So it frightens me to see a group of fundamentalists who seem so far from the person of Jesus attempt to transform the USA into the Christian nation --- it never was intended to be.

Now, I would like to take the words Rev. Kennedy used to characterize the American public schools. We must remember, though, that the US public school system is NOT a monolithic institution. But, we will play the fundamentalists' game.


For Christian fundamentalists atheism would be absence of belief in a personal, creator God.

This would mean that the public school system is based on the belief that "God" does not exist, and that it promotes this belief by its environment and its teachings.
I am not sure whether these Christians believe that most of the staff are atheists too. One would think the staff would have to cooperate fully for this atheistic educational agenda to be really effective. (Note: For Christian fundamentalists atheism would be absence of belief in a personal, creator God.)

I don't believe that the public schools attempt to dissuade their students from a belief in God. In general, they do believe that religious teachings and beliefs should NOT be part of the curriculum unless in a course of general studies, e.g. "World Religions". The public schools are basically secular in that they don't think their job is to do the mission of the Christian Church or any other religious institution. Public schools are meant for everyone. Their purpose does not include fostering devotion to any religion or spiritual path.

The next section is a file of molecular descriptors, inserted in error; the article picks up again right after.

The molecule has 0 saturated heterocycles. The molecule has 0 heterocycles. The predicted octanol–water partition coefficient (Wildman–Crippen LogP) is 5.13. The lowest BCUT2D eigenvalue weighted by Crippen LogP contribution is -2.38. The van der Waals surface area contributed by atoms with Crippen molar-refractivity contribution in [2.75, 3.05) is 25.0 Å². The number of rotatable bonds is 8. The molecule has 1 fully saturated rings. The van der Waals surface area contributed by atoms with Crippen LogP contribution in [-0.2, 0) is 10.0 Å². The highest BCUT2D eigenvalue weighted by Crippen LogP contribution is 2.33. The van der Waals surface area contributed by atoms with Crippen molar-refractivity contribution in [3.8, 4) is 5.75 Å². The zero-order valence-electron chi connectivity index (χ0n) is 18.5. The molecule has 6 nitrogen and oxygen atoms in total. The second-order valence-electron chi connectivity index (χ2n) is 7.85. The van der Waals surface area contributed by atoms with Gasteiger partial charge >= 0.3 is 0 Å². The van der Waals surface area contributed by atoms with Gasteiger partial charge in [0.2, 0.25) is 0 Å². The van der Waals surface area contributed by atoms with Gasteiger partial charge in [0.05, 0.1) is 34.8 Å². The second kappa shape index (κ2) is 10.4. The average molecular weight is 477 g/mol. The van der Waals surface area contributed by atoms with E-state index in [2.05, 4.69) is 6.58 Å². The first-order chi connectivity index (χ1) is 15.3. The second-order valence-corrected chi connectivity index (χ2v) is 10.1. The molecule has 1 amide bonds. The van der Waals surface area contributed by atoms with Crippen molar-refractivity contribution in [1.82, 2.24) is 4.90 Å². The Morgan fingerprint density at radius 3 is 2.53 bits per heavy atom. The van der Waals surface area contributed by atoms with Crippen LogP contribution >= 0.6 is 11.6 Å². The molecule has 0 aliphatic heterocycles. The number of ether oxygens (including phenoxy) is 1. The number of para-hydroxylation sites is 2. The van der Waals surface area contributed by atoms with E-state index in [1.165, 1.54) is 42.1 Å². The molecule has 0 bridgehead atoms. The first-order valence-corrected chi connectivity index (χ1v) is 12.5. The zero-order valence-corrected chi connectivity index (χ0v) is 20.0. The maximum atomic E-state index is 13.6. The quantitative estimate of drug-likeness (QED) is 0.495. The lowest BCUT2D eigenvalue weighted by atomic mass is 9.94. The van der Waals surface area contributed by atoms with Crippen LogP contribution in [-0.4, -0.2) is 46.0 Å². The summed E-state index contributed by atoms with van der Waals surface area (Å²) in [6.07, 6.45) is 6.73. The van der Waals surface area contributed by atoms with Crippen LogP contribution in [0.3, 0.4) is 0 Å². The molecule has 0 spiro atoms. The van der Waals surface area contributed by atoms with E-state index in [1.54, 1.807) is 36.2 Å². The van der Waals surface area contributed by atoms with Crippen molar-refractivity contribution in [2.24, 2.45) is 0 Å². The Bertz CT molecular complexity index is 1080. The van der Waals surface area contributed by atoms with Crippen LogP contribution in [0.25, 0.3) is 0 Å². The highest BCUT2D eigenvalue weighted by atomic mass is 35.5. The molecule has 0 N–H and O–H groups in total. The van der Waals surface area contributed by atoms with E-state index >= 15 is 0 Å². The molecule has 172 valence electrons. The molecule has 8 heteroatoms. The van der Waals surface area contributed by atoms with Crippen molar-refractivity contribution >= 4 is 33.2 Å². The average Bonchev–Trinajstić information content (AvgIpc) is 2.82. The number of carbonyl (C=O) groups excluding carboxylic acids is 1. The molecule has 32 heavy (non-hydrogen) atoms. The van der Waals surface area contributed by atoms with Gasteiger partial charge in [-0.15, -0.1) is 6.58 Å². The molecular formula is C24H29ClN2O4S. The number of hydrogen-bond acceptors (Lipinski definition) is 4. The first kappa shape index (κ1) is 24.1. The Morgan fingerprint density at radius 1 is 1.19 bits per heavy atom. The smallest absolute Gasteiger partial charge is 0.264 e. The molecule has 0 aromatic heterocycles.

IMO, there is no place in the the public schools for organized public prayers to Jesus, Buddha, Allah, Krishna, etc. The Ten Commandments should NOT be posted in the school because that would be an endorsement of the ethical code of two of the world's religions -- Judaism and Christianity. Do these Evangelicals believe that this posting would have a beneficial effect on the conduct of the students? I very much doubt this myself.
It seems to me that there are values within the public schools. Effort, honesty, truthfulness, fairness, respect for others, compassion are only some of the common morality of humanity that are embodied in the operation of our schools by example and by the school's rules.

I find this criticism of the public schools bizarre. I hope the schools are teaching our students that all the peoples of the world count; that we all are in life together; that what one nation does or does not do--effects the rest of us. Personally, I would like to see "nationalism" either fazed out or drastically de-emphasized.